by Joshua Becker
“Money never made a man happy yet, nor will it. The more a man has, the more he wants. Instead of filling a vacuum, it makes one.” – Benjamin Franklin
The possession of money is not contrary to a simplified life, but the love of money is. The love of money can never be satisfied. It is a hopeless love that always desire more. It is a wasted energy. And more than that, it keeps us, our attitude, and our actions in bondage.
When the love of money is present, freedom is not.
* The love of money consumes our time. Whether we are thinking about how to find it, make it, grow it, or save it, the desire to acquire more robs us of our most important and finite resource: time.
* The love of money wastes our energy. It requires constant, continual attention. After all, no opportunity to acquire more can ever be wasted.
* The love of money devours our values. When the love of money is present in our lives, we become different people. The passion for money is a trap that quickly swallows our heart convictions and causes us to engage in behaviors that we would otherwise avoid.
* The love of money fuels competition. By definition, the love of money requires me to desire what you already possess. For me to gain more, you must part with yours. The world quickly becomes a zero-sum game dominated by jealousy and envy.
* The love of money limits our potential. We can never become greater than that which we most desire. When the acquisition of money becomes our greatest goal in life, we can never become greater than the balance in our bank account. And that’s a shame… we have so many greater things to offer this world.
* The love of money attracts the love of money. Our lives will naturally attract like-minded people. When we love money, we attract others who love money. And the more reinforcement we receive from those around us, the more natural the emotion becomes.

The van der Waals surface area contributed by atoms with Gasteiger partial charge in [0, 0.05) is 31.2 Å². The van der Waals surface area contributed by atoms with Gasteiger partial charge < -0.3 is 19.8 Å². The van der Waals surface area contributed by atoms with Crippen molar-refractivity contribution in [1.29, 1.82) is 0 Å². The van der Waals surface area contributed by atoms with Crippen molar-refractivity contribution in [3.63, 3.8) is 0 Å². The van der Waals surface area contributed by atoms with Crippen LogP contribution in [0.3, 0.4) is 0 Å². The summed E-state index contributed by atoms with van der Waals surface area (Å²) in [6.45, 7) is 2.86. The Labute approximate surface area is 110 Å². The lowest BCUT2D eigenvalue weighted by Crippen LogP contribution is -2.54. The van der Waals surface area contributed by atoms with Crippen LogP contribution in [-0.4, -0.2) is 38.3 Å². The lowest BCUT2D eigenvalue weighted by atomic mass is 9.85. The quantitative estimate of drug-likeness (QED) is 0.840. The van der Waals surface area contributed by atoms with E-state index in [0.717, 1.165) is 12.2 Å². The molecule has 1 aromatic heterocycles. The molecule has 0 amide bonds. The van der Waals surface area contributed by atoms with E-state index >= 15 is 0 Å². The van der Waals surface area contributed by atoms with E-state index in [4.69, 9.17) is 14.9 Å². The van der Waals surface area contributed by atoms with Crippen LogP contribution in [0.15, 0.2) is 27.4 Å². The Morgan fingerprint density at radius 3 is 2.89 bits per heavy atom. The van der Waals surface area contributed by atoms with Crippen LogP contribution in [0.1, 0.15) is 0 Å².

* The love of money destroys other loves. The love of money causes many to sacrifice their true passions and desires just to acquire more of it. It has truly killed many a passionate dream. To determine if the love of money has killed your dreams, answer this question, “If the need for money were not a factor, what would I be doing today?”
How then do we move beyond the desire to acquire more? While entire books have been written on this subject, let me throw out a few thoughts just to get you started toward freedom from the desire to acquire:
1. See money only as a tool to move through life. At its core, money is a bartering tool. It saves us from making our own clothes, tools, and furniture. Because of currency, I can spend my days doing what I love and am good at. In exchange, I receive money to trade with someone else who uses their giftedness to create something different than me. That‘s it. That‘s its purpose. And if you have enough to meet your needs, you shouldn‘t commit the rest of your day to acquiring more.
2. Be content with poverty or great wealth. I know poor people who live in complete contentment and I know rich people who are further from contentment today than when they were lacking. Your possessions do not lead to contentment. Your heart attitude does. And if the love for money limits freedom, contentment is the pathway to it.
3. Avoid debt. A lender is a slave to his creditor. Spending more money than you earn will always result in bondage to another. And there is no simplicity in bondage. If you cannot get out from under the weight of debt, find some help.
4. Learn to share. Sharing your possessions with others benefits the borrower and the lender. So be a lender… and be a borrower.
5. Remember that money comes and money goes. Like the tides of the ocean, money rolls in and money rolls out. Sometimes, there is money left over at the end of the day and sometimes there is not enough. That is the very nature of money. Do not fear its cycles. Welcome them.
I have no hidden dreams of this post magically solving the world’s desire for more. I just hope it helps to balance mine…